This page explains how new cancer drugs are made available on the NHS, and has information about the Cancer Drugs Fund (CDF).
New cancer drugs on the NHS
A drug can only be widely used in the UK if it has been given a licence.
However, having a licence doesn’t mean a drug will automatically be available.
Before new cancer drugs are made available on the NHS they need to be assessed and approved by the relevant organisation for England, Scotland, Wales and Northern Ireland.
In England, the National Institute for Health and Care Excellence (NICE) produces guidance about which drugs should be available on the NHS.
NICE looks at how effective a drug is and how much it costs.
Based on its assessment, NICE can:
- recommend the drug for use on the NHS
- not recommend the drug for use on the NHS
- recommend the drug be made available through the Cancer Drugs Fund (see below)
If NICE recommends a drug for use on the NHS, the NHS must make arrangements to fund the drug.
In Scotland, the Scottish Medicines Consortium (SMC) advises NHS boards about new drugs. Like NICE, it looks at how effective a drug is and how much it costs.
SMC can make one of three decisions about a drug:
- accept the new drug
- accept with a restriction (for example, the drug can only be recommended in a particular group of patients with a condition)
- not recommend the drug
It SMC accepts a new drug, NHS boards are expected to make it available.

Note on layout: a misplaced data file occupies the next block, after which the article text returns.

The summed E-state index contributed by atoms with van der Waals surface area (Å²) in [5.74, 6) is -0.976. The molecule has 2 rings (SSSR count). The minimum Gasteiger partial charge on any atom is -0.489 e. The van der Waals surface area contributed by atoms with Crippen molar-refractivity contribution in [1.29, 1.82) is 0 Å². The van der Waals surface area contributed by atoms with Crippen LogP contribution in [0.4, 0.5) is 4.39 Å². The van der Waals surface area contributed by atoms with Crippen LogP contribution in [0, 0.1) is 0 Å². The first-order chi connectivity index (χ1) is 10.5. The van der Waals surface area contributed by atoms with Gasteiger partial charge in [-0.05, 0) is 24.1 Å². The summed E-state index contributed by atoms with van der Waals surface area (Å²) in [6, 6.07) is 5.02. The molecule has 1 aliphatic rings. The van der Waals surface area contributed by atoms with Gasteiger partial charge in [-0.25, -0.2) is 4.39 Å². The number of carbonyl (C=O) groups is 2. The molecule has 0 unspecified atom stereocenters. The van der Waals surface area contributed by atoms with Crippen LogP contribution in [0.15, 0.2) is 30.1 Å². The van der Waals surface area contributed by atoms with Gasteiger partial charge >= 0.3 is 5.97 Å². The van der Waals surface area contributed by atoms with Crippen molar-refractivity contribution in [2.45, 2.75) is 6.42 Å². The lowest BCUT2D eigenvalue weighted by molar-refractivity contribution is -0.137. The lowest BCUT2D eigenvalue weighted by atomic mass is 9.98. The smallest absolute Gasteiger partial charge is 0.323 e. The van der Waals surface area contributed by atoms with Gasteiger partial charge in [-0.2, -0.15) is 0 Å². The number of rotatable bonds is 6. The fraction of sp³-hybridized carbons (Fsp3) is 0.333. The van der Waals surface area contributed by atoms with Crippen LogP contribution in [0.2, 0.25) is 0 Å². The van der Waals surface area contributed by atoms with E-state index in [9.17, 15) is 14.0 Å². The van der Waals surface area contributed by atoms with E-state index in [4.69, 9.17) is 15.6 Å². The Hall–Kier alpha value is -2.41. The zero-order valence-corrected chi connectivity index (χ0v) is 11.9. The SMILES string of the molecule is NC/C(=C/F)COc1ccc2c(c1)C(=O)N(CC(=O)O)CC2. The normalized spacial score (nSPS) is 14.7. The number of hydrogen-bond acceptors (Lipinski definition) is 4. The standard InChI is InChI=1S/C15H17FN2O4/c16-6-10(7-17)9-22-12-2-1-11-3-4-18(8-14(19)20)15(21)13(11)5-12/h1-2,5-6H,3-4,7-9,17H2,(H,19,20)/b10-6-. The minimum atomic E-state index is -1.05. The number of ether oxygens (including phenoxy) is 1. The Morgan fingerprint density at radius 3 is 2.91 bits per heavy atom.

In Wales, all drugs recommended by NICE (see England, above) must be made available on the NHS.
The All Wales Medicines Strategy Group (AWMSG) makes recommendations about drugs that have not been assessed by NICE.
In Northern Ireland, the Department of Health reviews recommendations by NICE. Usually NICE's decision also applies in Northern Ireland.
The Cancer Drugs Fund
The Cancer Drugs Fund (CDF) was set up in 2010 to give people in England access to some cancer drugs not normally available on the NHS.
The fund underwent major changes in 2016. As a result, NICE can now recommend that promising new drugs be available through the CDF even though there is still uncertainty about their clinical effectiveness. During the drug’s time on the CDF, often for around two years, more evidence is collected on the drug. NICE then assesses the drug again and makes a final decision on its future use on the NHS.
A number of drugs to treat secondary breast cancer are available through this fund.
While the CDF covers England, the drugs on the fund also benefit people in Wales and Northern Ireland. In Wales, drugs on the CDF are covered by the New Treatment Fund, while the Northern Ireland Department of Health gives access to drugs recommended for use on the CDF.